Fire-Toolz: Eternal Home Album Review

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The work of Fire-Toolz has always been designed for life indoors. Listening to the psychedelic splashes of new age, progressive metal, vaporwave and digital noise from Chicago producer Angel Marcloid captures the distinct feeling of growing up online, with all of music history recorded at the click of a keyboard. As with like-minded artists like Galen Tipton and 100 gecs, Marcloid describes the internet as a place where jumping from genre to genre is as easy as switching tabs, the line between ‘good’ and ‘ bad taste makes no sense, and you can let your personal soundtrack become as odd as you want it to be thanks to the safety of your headphones. The internet often acts as an incubator for our hyper-specific tastes to develop unimpeded, a place of self-expression to take wild new forms as we find our own niche communities that accept us. Marcloid’s music incorporates this boundless freedom and unleashes it as a modern take on a confessional epic. Geocities blog post, full of typos and spinning unicorn clipart.

The fantastic world of progressive rock has always been in the personal myth of Marcloid, and bands like Rush and Dream Theater serve as a common thread to the Fire-Toolz Project with their obscure sci-fi lore, highly technical compositions, and overly shameless approach to songwriting. At Eternal abode, Marcloid offers his own take on the epic progressive rock epic: an 80-minute purge of ideas that mixes screamo, smooth jazz and IDM as if they had always been made to be together. This long-term project is a dense proposition from an artist whose music was already overwhelming at the start, and the analysis of the album requires dedication. However, in the midst of the chaos is some of Marcloid’s most concentrated and welcoming materials to date.

Although following the themes of Eternal abode will require a lyrics sheet to understand Marcloid’s distorted cries, close listening reveals that the album is a search for personal fulfillment and purpose, narrated from the isolated confines of home. From the first moments of the overture “≈ In The Pinewaves ≈”, chintzy synth chords clash in all directions as Marcloid ponders mundane tasks like doing the dishes, shouting edgy affirmations like “I have to. strength now “and” I “I am not paying for a mantra. In Marcloid’s hands, being a stay-at-home stoner is a journey of self-discovery. “Lellow

A new development on Eternal abode is Marcloid’s use of clear vocals as opposed to his usual black metal screams, the best moments finding ways to make the two styles work together. “Thick_flowy_glowy_sparkly_stingy_pain.mpeg ” opens with an absolutely decimating scream before launching into a blast of unholy nu-metal from Deftones through Cocteau Twins, layering scintillating harmonies over pounding guitar riffs.” Where on EARTH. Is My Sacchidānanda? “Is even more accessible (at least by Fire-Toolz standards), leading a triumphant shoegaze charge as Marcloid sings and shouts after” sampling all there is to learn “on his quest to find happiness. ”It sounds like a hymn to the fire- Toolz as a whole, the melodic voice making his trademark growls all the more powerful.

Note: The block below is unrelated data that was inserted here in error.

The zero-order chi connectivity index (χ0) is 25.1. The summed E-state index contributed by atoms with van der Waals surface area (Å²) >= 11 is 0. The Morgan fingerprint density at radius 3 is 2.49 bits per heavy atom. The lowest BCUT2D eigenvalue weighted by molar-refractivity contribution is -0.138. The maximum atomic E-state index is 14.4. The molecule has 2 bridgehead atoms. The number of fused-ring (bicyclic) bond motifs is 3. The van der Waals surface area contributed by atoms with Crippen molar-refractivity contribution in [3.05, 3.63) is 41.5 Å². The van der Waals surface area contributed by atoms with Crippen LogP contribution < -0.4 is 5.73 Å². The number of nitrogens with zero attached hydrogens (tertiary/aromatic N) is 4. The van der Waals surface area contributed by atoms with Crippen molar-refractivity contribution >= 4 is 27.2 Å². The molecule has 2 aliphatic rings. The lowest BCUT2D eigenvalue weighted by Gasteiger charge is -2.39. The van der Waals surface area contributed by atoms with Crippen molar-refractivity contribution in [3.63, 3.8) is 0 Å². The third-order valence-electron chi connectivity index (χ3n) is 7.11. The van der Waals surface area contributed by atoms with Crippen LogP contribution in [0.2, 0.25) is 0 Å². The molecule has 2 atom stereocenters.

Moments like these manage to squeeze Marcloid’s far-reaching ambition into surprisingly crisp songwriting, but it’s hard for the more wandering material to sound that exciting in comparison. For every stunner like “I Am a Cloud”, a sound power ballad of the eerie valley reminiscent of the work of Oneohtrix Point Never after-Delete Garden, there are oceans of mind-blowing glitch collages that end up looking like sonic vomit. It’s fun to get lost in the frenzy of it all, but the album works best on a basis of choosing your own adventure, jumping from one batch of tracks to another like switching between Discord channels.

In the spirit of progressive rock, Eternal abode is as ambitious and cerebral as he is complacent; but unboxing these weird, messy depths has always seemed to be the whole point of Marcloid’s music. All of his research yields dazzling results – the climax of “Odd Cat Sanctuary,” the lo-fi emo serenade “To Make Home, Be Home,” the playful MIDI sound that scrolls through “Window 2 Window 2 Window 2 Window.” As the album ends with “To Make Whole, Be Whole,” Marcloid confronts the ways happiness can always seem out of reach, running a checklist of taxes owed, medical work owed and places distant to finally settle. For Marcloid, the house is a constantly changing state. As uncomfortable as it may be, there is beauty in the way Fire-Toolz embraces this state of turbulent flow as the true destination.


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